Myanmar’s Sagaing region is a hotbed of resistance to military rule and women are forced to flee when soldiers appear.
Myanmar’s military has made no significant progress in implementing a Southeast Asian roadmap for peace following their coup or given any feedback on the work of a regional envoy in the country, Indonesia’s foreign minister has said.
At a meeting on Monday, most foreign ministers of the Association of Southeast Asian Nations (ASEAN) expressed disappointment at Myanmar and would relay that message to their country’s leaders, Retno Marsudi told a news conference.
She said ASEAN had offered to help stop the situation from worsening in Myanmar, which has been rocked by months of turmoil since the generals seized power on February 1, but its envoy had cited challenges with access to all parties in the country.
Malaysia’s foreign minister warned Myanmar could be excluded from this month’s summit of ASEAN leaders if it refuses to cooperate with ASEAN’s special envoy in resolving the crisis.
Saifuddin Abdullah said Malaysia was “disappointed” at the lack of cooperation with Erywan Yusof, Brunei’s second foreign minister, who took on the job in August.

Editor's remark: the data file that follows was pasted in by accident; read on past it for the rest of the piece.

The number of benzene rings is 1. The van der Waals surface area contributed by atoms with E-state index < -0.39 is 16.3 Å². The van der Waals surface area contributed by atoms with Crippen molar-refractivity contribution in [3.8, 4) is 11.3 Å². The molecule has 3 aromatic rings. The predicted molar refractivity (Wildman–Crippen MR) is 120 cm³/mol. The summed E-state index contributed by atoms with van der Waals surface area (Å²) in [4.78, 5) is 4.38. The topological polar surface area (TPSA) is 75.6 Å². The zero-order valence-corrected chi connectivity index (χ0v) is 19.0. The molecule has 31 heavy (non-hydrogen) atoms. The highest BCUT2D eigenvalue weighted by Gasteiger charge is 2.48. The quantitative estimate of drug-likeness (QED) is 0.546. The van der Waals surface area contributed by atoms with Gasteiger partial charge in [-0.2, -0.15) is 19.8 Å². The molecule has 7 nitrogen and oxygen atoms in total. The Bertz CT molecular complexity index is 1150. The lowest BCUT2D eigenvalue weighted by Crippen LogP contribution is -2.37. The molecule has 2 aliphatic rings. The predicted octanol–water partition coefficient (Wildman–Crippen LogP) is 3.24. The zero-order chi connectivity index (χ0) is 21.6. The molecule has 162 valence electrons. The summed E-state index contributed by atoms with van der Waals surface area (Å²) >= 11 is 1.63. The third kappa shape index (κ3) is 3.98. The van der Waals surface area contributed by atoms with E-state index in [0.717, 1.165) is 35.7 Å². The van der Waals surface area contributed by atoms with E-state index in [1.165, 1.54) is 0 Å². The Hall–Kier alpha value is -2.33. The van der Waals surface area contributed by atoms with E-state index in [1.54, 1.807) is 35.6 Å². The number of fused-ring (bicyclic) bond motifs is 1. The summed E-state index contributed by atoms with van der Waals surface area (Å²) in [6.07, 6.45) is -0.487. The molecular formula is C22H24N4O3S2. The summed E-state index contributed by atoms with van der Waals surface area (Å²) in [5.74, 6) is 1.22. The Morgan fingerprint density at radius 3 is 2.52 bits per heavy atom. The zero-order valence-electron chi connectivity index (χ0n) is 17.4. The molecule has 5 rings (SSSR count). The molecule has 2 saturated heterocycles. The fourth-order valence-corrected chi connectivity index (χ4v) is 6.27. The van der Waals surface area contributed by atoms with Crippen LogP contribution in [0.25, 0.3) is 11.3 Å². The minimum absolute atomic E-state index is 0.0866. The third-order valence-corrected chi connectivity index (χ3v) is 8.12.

He is reportedly still negotiating with Myanmar’s military on the terms of a visit.
“Unless there is progress, it would be difficult to have” Myanmar’s military leader Senior General Min Aung Hlaing at the ASEAN summit later this month, he tweeted.
Last month, Yusof said he was seeking full access to all parties, including Aung San Suu Kyi, and other officials who the military detained during their power grab.
In a report last week, UN Secretary-General Antonio Guterres warned that the opportunity to prevent the army from entrenching its rule could be narrowing.
He welcomed Yusof’s appointment but with ASEAN’s slow progress, he called for unified regional and international action to prevent the crisis from becoming a large-scale conflict and multi-faceted “catastrophe” in Southeast Asia and beyond.
The military regine has claimed, without evidence, that the general election Aung Sun Suu Kyi’s party won last November in a landslide was marred by widespread fraud.
Security forces have used force to try and quash the peaceful protests and mass disobedience movement that emerged in the wake of the coup, killing more than 1,100 people, according to the Assistance Association of Political Prisoners, a human rights group that has been tracking the situation.
Opponents of military rule have turned to armed self-defence, sabotage and killings of soldiers and officials on a near-daily basis.
Min Aung Hlaing has said there will be fresh elections in two years and earlier promised to cooperate with ASEAN on finding a political solution.